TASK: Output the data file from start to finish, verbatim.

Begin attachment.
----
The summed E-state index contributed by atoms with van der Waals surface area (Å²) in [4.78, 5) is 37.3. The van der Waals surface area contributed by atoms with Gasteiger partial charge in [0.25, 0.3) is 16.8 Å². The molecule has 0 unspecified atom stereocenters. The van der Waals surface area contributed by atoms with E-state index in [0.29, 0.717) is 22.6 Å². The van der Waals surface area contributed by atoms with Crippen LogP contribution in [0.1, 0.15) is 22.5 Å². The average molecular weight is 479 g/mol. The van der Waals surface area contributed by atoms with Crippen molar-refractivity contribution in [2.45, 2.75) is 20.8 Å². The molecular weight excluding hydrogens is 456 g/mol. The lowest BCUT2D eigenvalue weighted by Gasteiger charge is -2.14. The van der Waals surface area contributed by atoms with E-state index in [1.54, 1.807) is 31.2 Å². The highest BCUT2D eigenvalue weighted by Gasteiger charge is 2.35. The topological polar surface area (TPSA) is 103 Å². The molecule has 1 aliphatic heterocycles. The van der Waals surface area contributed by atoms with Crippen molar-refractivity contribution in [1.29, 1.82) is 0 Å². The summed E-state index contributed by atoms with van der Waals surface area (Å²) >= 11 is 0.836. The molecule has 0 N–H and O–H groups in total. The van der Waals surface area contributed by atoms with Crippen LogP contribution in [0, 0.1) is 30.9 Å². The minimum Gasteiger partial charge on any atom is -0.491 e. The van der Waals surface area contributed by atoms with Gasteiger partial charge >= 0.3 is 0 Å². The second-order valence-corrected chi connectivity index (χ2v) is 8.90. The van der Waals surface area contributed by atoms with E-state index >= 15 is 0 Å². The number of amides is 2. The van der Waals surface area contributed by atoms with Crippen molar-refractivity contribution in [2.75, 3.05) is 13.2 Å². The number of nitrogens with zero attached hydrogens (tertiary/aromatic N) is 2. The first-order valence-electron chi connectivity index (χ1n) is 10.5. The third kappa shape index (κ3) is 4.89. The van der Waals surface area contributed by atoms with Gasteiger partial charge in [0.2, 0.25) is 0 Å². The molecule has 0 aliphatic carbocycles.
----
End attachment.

The summed E-state index contributed by atoms with van der Waals surface area (Å²) in [4.78, 5) is 37.3. The van der Waals surface area contributed by atoms with Gasteiger partial charge in [0.25, 0.3) is 16.8 Å². The molecule has 0 unspecified atom stereocenters. The van der Waals surface area contributed by atoms with E-state index in [0.29, 0.717) is 22.6 Å². The van der Waals surface area contributed by atoms with Crippen LogP contribution in [0.1, 0.15) is 22.5 Å². The average molecular weight is 479 g/mol. The van der Waals surface area contributed by atoms with Crippen molar-refractivity contribution in [2.45, 2.75) is 20.8 Å². The molecular weight excluding hydrogens is 456 g/mol. The lowest BCUT2D eigenvalue weighted by Gasteiger charge is -2.14. The van der Waals surface area contributed by atoms with E-state index in [1.54, 1.807) is 31.2 Å². The highest BCUT2D eigenvalue weighted by Gasteiger charge is 2.35. The topological polar surface area (TPSA) is 103 Å². The molecule has 1 aliphatic heterocycles. The van der Waals surface area contributed by atoms with Crippen molar-refractivity contribution in [1.29, 1.82) is 0 Å². The summed E-state index contributed by atoms with van der Waals surface area (Å²) >= 11 is 0.836. The molecule has 0 N–H and O–H groups in total. The van der Waals surface area contributed by atoms with Crippen LogP contribution in [0, 0.1) is 30.9 Å². The minimum Gasteiger partial charge on any atom is -0.491 e. The van der Waals surface area contributed by atoms with Gasteiger partial charge >= 0.3 is 0 Å². The second-order valence-corrected chi connectivity index (χ2v) is 8.90. The van der Waals surface area contributed by atoms with E-state index >= 15 is 0 Å². The number of amides is 2. The van der Waals surface area contributed by atoms with Crippen molar-refractivity contribution in [2.75, 3.05) is 13.2 Å². The number of nitrogens with zero attached hydrogens (tertiary/aromatic N) is 2. The first-order valence-electron chi connectivity index (χ1n) is 10.5. The third kappa shape index (κ3) is 4.89. The van der Waals surface area contributed by atoms with Gasteiger partial charge in [0.2, 0.25) is 0 Å². The molecule has 0 aliphatic carbocycles.